Dr. Isabel Apawo Phiri, associate and acting general secretary of the World Council of Churches (WCC), has expressed solidarity with those seeking justice for women who suffered from sexual slavery imposed by the Japanese Imperial Army during World War II.
Phiri expressed these views in a letter to the Korean Council for Comfort Women Drafted for Military Sexual Slavery by Japan – War & Women’s Human Rights Museum, as part of a global action on the second International Memorial Day for the “comfort women” observed on 14 August.
The term “comfort women” is used for the girls and women who were forced into sexual slavery by the Japanese military. The number of women abducted in that era is in the thousands.
Up till now, calls to the Japanese government to apologize for the crimes committed against the “comfort women” have not been acknowledged.
The decision to commemorate this day was made by the 11th Asian Solidarity Conference for the Resolution of the Japanese Military Sexual Slavery. It was on 14 August 1991, when the late Kim Hak-sun, a South Korean survivor, spoke for the first time in public about the atrocities experienced by her as a “comfort woman”.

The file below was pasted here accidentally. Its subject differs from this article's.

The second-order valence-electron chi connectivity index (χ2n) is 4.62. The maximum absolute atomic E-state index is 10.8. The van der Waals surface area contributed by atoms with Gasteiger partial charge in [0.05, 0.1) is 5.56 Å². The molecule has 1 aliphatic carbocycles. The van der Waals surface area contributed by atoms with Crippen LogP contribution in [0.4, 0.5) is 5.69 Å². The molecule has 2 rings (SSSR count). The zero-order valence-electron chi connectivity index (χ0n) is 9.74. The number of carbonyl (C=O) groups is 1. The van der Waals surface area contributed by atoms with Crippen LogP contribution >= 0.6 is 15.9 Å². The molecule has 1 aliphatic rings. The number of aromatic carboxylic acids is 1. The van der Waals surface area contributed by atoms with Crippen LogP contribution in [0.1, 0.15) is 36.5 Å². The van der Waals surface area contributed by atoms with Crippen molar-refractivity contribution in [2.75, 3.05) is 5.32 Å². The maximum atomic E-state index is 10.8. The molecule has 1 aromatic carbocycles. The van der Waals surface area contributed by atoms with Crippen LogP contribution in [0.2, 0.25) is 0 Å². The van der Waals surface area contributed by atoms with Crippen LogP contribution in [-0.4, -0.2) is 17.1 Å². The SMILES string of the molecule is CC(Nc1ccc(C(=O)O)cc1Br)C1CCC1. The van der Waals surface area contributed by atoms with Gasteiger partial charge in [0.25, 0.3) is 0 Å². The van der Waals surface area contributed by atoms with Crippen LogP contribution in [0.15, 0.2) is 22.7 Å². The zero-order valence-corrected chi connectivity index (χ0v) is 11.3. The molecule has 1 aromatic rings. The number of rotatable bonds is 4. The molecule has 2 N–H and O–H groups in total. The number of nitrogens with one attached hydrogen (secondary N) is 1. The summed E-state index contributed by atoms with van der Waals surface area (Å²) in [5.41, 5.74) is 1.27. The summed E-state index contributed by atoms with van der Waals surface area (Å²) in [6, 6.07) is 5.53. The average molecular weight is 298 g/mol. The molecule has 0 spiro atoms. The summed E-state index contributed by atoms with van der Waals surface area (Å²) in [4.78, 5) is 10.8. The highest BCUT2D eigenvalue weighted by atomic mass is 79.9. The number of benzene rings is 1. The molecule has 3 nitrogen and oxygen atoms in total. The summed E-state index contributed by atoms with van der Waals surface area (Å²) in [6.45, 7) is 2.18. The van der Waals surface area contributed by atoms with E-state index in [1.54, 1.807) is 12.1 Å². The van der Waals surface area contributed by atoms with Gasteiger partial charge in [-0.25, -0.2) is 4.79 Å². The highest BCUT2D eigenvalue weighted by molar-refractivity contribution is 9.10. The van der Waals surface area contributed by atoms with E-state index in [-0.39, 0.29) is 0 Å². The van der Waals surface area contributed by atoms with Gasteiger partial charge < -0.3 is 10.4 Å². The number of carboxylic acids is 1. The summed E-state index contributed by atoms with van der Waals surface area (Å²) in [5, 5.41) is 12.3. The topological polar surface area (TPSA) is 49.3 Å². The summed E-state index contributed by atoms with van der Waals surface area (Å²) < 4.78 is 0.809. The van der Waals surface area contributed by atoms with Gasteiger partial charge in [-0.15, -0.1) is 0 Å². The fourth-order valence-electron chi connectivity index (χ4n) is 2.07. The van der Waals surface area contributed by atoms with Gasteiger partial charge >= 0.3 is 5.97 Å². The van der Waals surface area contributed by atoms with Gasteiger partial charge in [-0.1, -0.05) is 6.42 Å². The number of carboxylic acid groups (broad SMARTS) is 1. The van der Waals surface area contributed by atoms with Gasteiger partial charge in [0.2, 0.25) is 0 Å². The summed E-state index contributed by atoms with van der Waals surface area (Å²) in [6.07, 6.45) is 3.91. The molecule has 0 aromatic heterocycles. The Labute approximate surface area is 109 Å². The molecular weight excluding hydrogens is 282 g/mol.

“We call on the churches in Japan, on the Korean Peninsula and in the rest of the world to appeal to the Japanese government especially through our sisters and brothers in Japan – so that an apology can be made to the ‘comfort women’,” Phiri said. She added that reparations should be made to the “sisters who have experienced this dehumanization.”
In her message, Phiri spoke about Gil Won-Ok, a South Korean surviving victim of the Japanese military sexual slavery, who addressed the WCC meetings this year. “Her message to us was clear and simple: ‘Please make a peaceful world, and a world without war. I wish that there are no more people who suffered like me,’” said Phiri, remembering words from Gil Won-Ok.
Phiri went on to say that the cause of the “comfort women” has a face in late Kim Hak-sun, a reminder that the “girls who were abducted, trafficked or brought to the Japanese soldiers’ camps had their own dreams and visions for the future. Their vision was shattered and their bodies were damaged in circumstances of utter injustice.”
“May our God of Life who walks with us on this pilgrimage of justice and peace grant that victims experience justice, despite that it has been delayed for so long,” Phiri concluded.